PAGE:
On 12 November 2016, amendments to the Australian Securities and Investments Commission Act 2001 (Cth) and Schedule 2 of the Competition and Consumer Act 2010 (Cth) (Australian Consumer Law) commence which invalidate unfair terms in small business contracts. Our previous alert on the change to unfair contract terms legislation is available here.
A contract is caught by the changes as a small business contract if, among other criteria, either of the following applies:
- the upfront price payable under the contract does not exceed $300,000; or
- the contract has a duration of more than 12 months and the upfront price payable under the contract does not exceed $1 million.
In other words, contracts that have an upfront price payable of more than $300,000, but less than $1 million, and have a duration that is less than 12 months, are not small business contracts. Accordingly, these contracts are not subject to the new protections.
Conversely, contracts that have an upfront price of between $300,000 and $1 million and have a duration of greater than 12 months will be subject to the new unfair contract terms legislation.
What about the defects liability period?
Although the duration of most contracts will be a straightforward calculation, construction contracts contain additional complexities that must be accounted for. One such complexity is the defects liability period (DLP). As a general proposition, the DLP is a period of time after practical completion during which a contractor is contractually obliged to correct defects.
In the context of the threshold questions in the unfair contract terms legislation, the DLP is a point of contention in the calculation of the contract duration. It is arguable that there are at least two different approaches to the calculation of the duration of a construction contract which is subject to a DLP:
- the DLP is treated as a contractual obligation and included in the calculation of the duration. The duration of the construction contract is the construction period plus the DLP; or
- the DLP is treated as a separate warranty, provided by the contractor, on the goods or services provided under the construction contract, and, is excluded from the calculation of the duration of any construction contract. The duration of the construction contract is therefore the construction period only.
A large number of construction contracts have upfront prices payable of between $300,000 and $1 million, and, have periods of time for practical completion (i.e. the actual construction period, excluding any DLP), of less than 12 months. How the DLP is treated when calculating the duration of a construction contract in these circumstances will determine whether a particular construction contract is a small business contract, and accordingly, whether the construction contract is subject to the new protections.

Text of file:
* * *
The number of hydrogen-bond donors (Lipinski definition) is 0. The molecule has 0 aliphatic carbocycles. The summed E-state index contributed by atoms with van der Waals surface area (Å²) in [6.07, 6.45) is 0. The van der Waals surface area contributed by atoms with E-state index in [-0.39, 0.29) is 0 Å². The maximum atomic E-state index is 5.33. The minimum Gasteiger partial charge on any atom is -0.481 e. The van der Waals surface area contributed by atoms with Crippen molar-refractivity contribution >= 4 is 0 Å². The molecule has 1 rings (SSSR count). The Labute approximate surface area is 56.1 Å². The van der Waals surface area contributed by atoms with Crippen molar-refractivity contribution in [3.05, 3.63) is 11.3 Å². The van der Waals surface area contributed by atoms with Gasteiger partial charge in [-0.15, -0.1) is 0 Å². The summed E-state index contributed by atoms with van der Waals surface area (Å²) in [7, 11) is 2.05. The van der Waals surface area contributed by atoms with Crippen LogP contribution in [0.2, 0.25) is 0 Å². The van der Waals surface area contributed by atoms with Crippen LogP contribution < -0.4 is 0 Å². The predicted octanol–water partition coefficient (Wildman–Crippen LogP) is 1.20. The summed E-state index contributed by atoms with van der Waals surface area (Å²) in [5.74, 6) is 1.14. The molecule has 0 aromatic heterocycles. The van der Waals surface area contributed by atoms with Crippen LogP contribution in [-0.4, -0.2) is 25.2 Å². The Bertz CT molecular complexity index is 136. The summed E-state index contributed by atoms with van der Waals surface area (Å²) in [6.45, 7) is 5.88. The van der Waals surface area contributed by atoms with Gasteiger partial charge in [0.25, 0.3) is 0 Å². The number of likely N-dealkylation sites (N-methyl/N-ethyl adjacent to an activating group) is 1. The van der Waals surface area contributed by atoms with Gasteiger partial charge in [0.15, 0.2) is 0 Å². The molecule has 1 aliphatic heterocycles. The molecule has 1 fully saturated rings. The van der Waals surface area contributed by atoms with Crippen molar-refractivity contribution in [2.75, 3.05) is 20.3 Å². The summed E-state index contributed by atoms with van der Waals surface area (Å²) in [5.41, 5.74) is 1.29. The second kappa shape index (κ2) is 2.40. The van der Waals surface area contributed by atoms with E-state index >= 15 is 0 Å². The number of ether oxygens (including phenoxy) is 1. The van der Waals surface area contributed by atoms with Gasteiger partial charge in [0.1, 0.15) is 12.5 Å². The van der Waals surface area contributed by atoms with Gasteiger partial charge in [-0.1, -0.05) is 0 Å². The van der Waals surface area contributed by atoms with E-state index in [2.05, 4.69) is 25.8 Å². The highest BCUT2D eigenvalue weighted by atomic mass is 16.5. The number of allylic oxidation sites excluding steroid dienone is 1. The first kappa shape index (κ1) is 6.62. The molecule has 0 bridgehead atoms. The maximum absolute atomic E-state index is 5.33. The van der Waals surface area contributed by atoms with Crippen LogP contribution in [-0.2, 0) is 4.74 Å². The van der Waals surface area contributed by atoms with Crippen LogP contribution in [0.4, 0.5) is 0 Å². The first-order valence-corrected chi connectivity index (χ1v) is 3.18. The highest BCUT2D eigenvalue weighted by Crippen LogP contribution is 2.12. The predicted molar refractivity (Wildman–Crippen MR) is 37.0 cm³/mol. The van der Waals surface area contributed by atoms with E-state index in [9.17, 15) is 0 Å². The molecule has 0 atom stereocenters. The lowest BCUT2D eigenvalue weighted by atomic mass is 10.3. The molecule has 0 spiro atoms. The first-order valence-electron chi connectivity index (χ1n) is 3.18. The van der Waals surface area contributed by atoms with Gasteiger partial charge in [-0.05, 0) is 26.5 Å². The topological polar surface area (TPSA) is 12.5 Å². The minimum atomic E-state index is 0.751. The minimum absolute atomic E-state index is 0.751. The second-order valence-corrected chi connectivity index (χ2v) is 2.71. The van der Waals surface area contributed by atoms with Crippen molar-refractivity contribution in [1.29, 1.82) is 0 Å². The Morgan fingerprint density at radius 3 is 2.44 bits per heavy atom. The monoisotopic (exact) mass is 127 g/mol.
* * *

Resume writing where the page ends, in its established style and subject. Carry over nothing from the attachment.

Is the DLP a warranty?
In the Australian Consumer Law, a warranty against defects is a representation communicated to a ‘consumer’ in connection with the supply of goods or services, at or about the time of supply, to the effect that a person will (unconditionally or on specified conditions):
- repair or replace the goods or part of them; or
- provide again or rectify the services or part of them; or
- wholly or partly recompense the consumer,
if the goods or services or part of them are defective, and includes any document by which such a representation is evidenced.
In most instances, a small business will not be a ‘consumer’, as that term is defined in the Australian Consumer Law. As a consequence, it is unlikely that the definition of warranty against defects will apply to a small business contract.
Should the DLP be counted in the calculation of small business contract duration?
Most standard form construction contracts provide for a final payment mechanism whereby:
- within a certain number of days after the expiry of the last DLP, the contractor will give a final payment claim;
- in response, a final certificate will issue which evidences the moneys finally due and payable between the contractor and the principal; and
- the final certificate is conclusive evidence of, amongst other things, discharge of each party’s obligations in connection with the construction contract.
Where a contract is subject to such a regime, it seems to us that the DLP is to be considered part of a series of construction obligations of the contractor under a construction contract, rather than a separate warranty on the goods and services provided by the contractor. There are also obligations under the construction contract imposed on both the contractor and the principal in terms of the issuing of a final claim, the assessment of the final claim, the issuing of the final certificate, the payment of any monies pursuant to the final certificate and the potential issuing of a notice of dispute in connection with the final certificate.
As a result, it is certainly arguable that the duration of a small business construction contract is the construction period plus the DLP.
On that basis, a construction contract with an upfront price payable of between $300,000 and $1 million, and under which the period of time for practical completion is less than 12 months will be a small business contract and caught by the new protections provided the DLP extends the contract duration beyond 12 months.
What does this mean for me?
There is genuine uncertainty about whether the new protections will apply to many construction contracts, particularly where the upfront price payable is between $300,000 and $1 million and the construction period plus the DLP is greater than 12 months.
Parties who contract with small businesses should exercise caution and assume that the new protections apply until such time as there is clarification from the legislature or consideration by the Court.